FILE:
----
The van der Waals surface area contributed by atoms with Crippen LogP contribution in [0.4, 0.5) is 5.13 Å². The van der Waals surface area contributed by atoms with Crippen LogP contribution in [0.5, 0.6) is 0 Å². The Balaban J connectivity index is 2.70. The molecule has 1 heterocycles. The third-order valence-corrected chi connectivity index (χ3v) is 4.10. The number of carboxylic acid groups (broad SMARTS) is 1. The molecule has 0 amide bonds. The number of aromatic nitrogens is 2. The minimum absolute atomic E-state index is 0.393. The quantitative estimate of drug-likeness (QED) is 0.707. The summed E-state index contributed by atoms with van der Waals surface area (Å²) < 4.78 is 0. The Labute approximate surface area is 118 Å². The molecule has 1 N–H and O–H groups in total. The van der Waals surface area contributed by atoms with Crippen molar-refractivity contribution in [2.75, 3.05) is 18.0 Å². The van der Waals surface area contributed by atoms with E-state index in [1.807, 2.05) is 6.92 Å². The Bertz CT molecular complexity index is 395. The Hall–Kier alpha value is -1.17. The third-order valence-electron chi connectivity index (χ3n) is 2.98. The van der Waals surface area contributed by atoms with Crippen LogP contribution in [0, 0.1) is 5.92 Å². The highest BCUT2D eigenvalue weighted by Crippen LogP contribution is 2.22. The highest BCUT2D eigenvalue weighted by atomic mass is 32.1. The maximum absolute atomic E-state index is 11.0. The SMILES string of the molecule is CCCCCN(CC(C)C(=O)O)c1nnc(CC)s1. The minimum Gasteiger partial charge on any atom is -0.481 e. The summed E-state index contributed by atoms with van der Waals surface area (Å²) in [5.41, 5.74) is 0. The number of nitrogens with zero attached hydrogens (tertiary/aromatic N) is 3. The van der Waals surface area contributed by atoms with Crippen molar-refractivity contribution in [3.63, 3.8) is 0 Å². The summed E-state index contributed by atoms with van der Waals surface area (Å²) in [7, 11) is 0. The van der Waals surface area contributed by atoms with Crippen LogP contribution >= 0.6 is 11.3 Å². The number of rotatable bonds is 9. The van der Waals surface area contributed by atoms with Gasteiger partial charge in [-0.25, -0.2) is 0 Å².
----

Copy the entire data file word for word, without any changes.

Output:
The van der Waals surface area contributed by atoms with Crippen LogP contribution in [0.4, 0.5) is 5.13 Å². The van der Waals surface area contributed by atoms with Crippen LogP contribution in [0.5, 0.6) is 0 Å². The Balaban J connectivity index is 2.70. The molecule has 1 heterocycles. The third-order valence-corrected chi connectivity index (χ3v) is 4.10. The number of carboxylic acid groups (broad SMARTS) is 1. The molecule has 0 amide bonds. The number of aromatic nitrogens is 2. The minimum absolute atomic E-state index is 0.393. The quantitative estimate of drug-likeness (QED) is 0.707. The summed E-state index contributed by atoms with van der Waals surface area (Å²) < 4.78 is 0. The Labute approximate surface area is 118 Å². The molecule has 1 N–H and O–H groups in total. The van der Waals surface area contributed by atoms with Crippen molar-refractivity contribution in [2.75, 3.05) is 18.0 Å². The van der Waals surface area contributed by atoms with E-state index in [1.807, 2.05) is 6.92 Å². The Bertz CT molecular complexity index is 395. The Hall–Kier alpha value is -1.17. The third-order valence-electron chi connectivity index (χ3n) is 2.98. The van der Waals surface area contributed by atoms with Crippen LogP contribution in [0, 0.1) is 5.92 Å². The highest BCUT2D eigenvalue weighted by Crippen LogP contribution is 2.22. The highest BCUT2D eigenvalue weighted by atomic mass is 32.1. The maximum absolute atomic E-state index is 11.0. The SMILES string of the molecule is CCCCCN(CC(C)C(=O)O)c1nnc(CC)s1. The minimum Gasteiger partial charge on any atom is -0.481 e. The summed E-state index contributed by atoms with van der Waals surface area (Å²) in [5.41, 5.74) is 0. The number of nitrogens with zero attached hydrogens (tertiary/aromatic N) is 3. The van der Waals surface area contributed by atoms with Crippen molar-refractivity contribution in [3.63, 3.8) is 0 Å². The summed E-state index contributed by atoms with van der Waals surface area (Å²) in [7, 11) is 0. The van der Waals surface area contributed by atoms with Crippen LogP contribution >= 0.6 is 11.3 Å². The number of rotatable bonds is 9. The van der Waals surface area contributed by atoms with Gasteiger partial charge in [-0.25, -0.2) is 0 Å².